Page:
That story, I am afraid, was replicated for growers from across the country, including Dearnsdale Fruit in Staffordshire, which I heard from as co-chair of the all-party parliamentary group for fruit, vegetables and horticulture when we hosted a roundtable on seasonal workers earlier this year. Access to labour is absolutely critical for ensuring the sector has the labour it needs. When it comes to perishable crops, such as strawberries, it is right that we have the workers that are needed at that moment. I commend the Government on the seasonal workers pilot scheme, which they expanded last year to 30,000 visas. It was a lifeline for many businesses and I thank the Minister for the role she played in getting the scheme set up.
Many colleagues would agree with me that there is uncertainty about the scheme. We need to know what it will look like in the future, so that farms can plan ahead. I urge the Minister to work with her colleagues at the Home Office to come up with a solution.
I move on to the environmental schemes in Stafford. I am a member of the Conservative environment network and am very supportive of the Government’s environmental agenda, particularly ahead of COP26 in Glasgow this year. Flooding is an all-too-frequent phenomenon in my Stafford constituency. I welcome that the new legislation works to incentivise farms and landowners to implement measures that will improve our environment and reduce the incidence of floodwaters entering people’s homes.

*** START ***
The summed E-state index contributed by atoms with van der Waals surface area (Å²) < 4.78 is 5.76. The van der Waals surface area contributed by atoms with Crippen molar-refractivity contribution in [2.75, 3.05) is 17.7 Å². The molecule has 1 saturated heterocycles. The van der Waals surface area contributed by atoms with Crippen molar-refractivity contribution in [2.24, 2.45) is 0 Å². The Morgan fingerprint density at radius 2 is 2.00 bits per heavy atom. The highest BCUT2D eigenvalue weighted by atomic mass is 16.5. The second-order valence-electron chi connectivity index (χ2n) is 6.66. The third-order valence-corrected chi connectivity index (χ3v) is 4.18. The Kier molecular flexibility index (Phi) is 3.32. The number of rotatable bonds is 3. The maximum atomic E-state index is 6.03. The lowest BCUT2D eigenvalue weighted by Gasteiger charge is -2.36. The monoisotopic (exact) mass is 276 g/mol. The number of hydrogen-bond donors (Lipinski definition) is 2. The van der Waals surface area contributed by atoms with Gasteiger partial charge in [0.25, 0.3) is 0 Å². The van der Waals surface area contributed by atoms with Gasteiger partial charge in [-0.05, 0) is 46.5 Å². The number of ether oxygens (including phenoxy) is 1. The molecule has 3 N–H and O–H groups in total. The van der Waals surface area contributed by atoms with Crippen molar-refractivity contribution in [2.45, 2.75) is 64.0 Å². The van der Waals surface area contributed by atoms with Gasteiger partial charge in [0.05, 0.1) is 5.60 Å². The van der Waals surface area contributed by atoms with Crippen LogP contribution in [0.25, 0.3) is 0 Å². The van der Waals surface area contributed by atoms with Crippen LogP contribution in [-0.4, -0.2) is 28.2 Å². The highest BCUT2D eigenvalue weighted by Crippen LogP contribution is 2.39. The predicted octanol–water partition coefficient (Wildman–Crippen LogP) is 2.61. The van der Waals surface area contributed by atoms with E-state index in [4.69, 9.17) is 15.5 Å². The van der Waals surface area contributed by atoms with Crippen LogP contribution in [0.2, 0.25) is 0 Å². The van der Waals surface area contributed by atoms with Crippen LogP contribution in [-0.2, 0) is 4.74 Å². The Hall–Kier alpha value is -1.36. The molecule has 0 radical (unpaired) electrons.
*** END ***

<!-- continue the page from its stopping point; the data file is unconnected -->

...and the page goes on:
Part of the Agriculture Act 2020 is the environmental land management scheme, which is currently going through various trials in Staffordshire. I was dismayed to hear last week that some of my local NFU members are considering dropping out of the scheme. My constituency is predominantly made up of small farms. The farmers have told me that they find the costs associated with being part of the scheme prohibitive.